Not normally the most talkative of men it was easy for them to proceed with the necessary quietness.  The intermittent light projected by the quarter moon was sufficient for eyes accustomed to seeing in the dark.  Poaching, by land or water, along with nights spent working with smugglers, nights when you could be sure the Excise men would not be abroad, instead confined to their home fires, these had all given them eyes that could see where others would be left peering helplessly into a shapeless dark.

Wordless, without a sound, they went on their way.

At the graveyard they located the fresh mound of clay and set about their business.  The work was warm, Jerome removed his jacket first.  Terence followed suit, handed him his own coat and whispered, “hang them on those railings there, behind the lamps, that’ll help block them out from the gate.”reilig2

“That’s good, about the only thing good about those damned railings!”

They were both in no doubt about why the custom was growing that those who could afford them had taken to placing sharp-tipped iron railings around their family graves.  The height of a man’s chest they could still be climbed over readily enough, but they would restrict their movements such that digging would be nigh impossible.  As for raising a coffin, emptying it’s contents, transferring said contents to a barrow, all out of the question in such confined spaces.  If this trend continued they would soon be forced out of this line of work.

It was a lucrative line of work indeed.  Not only did the body fetch golden Guineas when duly delivered, but there were coins holding eyes closed to collect.  Oftentimes rings, necklaces, lockets, trinkets and tokens could be gleaned.

It was really a matter of luck, good luck for them, bad luck for the mourners who had placed such items intending them to remain for eternity in the grave.

Hands and muscles were toughened by a lifetime of manual labour, including spells of breaking stones in the prison yards after petty sessions in Yeovil Courthouse.  They soon made short work of the earth between them and their goal.  Nicely loosened by the gravediggers the clay soon gave way to the satisfying sound of iron on wood.

“Bring over one of those,” Jerome, now standing on the coffin lid, asked.  Terence moved one of the lamps to the head of the grave where it cast enough extra light for them to finish this part of the night’s work.

Effortlessly switching to the picks they soon levered them under the coffin and were able to pass the ropes through the space thus created.  After that it was a matter of moments to have the lid removed once their burden was hauled up on to ground level.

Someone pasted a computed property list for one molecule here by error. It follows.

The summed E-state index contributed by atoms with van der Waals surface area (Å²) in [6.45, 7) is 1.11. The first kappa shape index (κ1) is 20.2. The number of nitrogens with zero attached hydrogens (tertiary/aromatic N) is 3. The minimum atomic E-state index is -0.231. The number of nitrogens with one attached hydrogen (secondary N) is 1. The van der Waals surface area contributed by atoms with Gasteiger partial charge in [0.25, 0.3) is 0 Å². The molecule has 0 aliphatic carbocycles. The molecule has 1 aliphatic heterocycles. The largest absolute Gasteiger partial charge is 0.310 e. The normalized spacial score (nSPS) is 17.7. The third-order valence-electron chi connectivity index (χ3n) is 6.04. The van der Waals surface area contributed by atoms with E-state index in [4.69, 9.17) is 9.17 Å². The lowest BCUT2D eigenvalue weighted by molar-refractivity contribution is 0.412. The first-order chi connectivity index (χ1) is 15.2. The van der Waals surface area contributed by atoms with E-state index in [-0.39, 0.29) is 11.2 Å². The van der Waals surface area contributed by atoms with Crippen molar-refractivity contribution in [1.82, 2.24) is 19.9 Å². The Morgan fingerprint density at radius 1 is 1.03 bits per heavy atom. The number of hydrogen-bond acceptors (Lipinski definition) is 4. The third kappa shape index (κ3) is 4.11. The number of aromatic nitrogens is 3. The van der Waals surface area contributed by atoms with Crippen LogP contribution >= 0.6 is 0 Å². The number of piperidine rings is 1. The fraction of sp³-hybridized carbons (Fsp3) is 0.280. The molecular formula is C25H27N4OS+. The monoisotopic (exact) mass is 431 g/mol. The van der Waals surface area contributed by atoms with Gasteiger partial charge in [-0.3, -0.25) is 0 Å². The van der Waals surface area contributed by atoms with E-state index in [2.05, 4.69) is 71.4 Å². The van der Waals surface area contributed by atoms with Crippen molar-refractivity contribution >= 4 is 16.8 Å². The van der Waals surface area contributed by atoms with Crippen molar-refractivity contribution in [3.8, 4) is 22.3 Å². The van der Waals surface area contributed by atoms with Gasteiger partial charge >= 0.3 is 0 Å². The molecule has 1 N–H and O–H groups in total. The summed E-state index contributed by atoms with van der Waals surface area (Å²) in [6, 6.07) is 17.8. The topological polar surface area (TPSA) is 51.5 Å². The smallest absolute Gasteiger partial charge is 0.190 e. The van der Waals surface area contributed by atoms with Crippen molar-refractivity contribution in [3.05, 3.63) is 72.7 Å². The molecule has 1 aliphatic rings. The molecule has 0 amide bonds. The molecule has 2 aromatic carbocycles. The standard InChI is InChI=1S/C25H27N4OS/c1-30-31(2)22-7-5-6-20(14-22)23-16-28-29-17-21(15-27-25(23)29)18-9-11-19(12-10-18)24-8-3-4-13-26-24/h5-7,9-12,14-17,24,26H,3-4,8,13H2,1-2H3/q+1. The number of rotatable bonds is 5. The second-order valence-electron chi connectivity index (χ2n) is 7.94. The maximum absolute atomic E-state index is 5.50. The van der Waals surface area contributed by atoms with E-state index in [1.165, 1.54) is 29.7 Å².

By now they were wearing cloths, well doused with vinegar, across their mouths and noses.  They also knew to to step swiftly back and let the stench of rotting flesh waft away on the faint breeze.  When the initial rush of decay had passed, and the vinegar was defence enough, they examined their prey.

It was a good result, two pennies held two eyes closed, quickly scooped into two pockets.  A fine locket on a golden chain was next, followed by a golden ring which did not slip easily from a swollen finger.  Still they knew the Surgeon would not complain.  This one, in spite off the smell and now some extra bruising, was fresh enough.

While they set about covering over their traces the corpse rested patiently in the barrow.  More talkative now, their own version of ‘whistling past a graveyard’, Terence said, “I heard a tale told in ‘The Admiral Benbow’ the other day.”

“Aye, and what was that,” Jerome asked, cheerful now that he had something in his pocket, now that he was sure of more.  Mention of the Inn rose a thirst in him that he knew would be quenched soon enough and well enough.

Terence paused, pulling the cloth down from his face, “there were two fellows caught up Bristol way, for doing this,” he nodded towards the half-filled grave.

“You sure of that,” asked Terence. Such news was a serious matter.

“Certain sure, the news came in on the coach and that drunk of a schoolmaster read it off the penny papers.

“What happened them?”

“Nothing yet, the case is listed to be heard at the next Assizes”.

“God help them!”  He suddenly thought to ask, “here, how did it come about they were caught, were the Magistrates on to them, watching?”

“No, not that,” although they both involuntarily glanced around, “simple really, they were stupid and greedy.”

Jerome waited, it was a grim prospect, being found guilty of grave robing.  He was sure as could be of a few things, that they had learned their trade well, that no-one else, apart from the Surgeon, knew they did this.  They never left any signs of their work, no-one would ever know.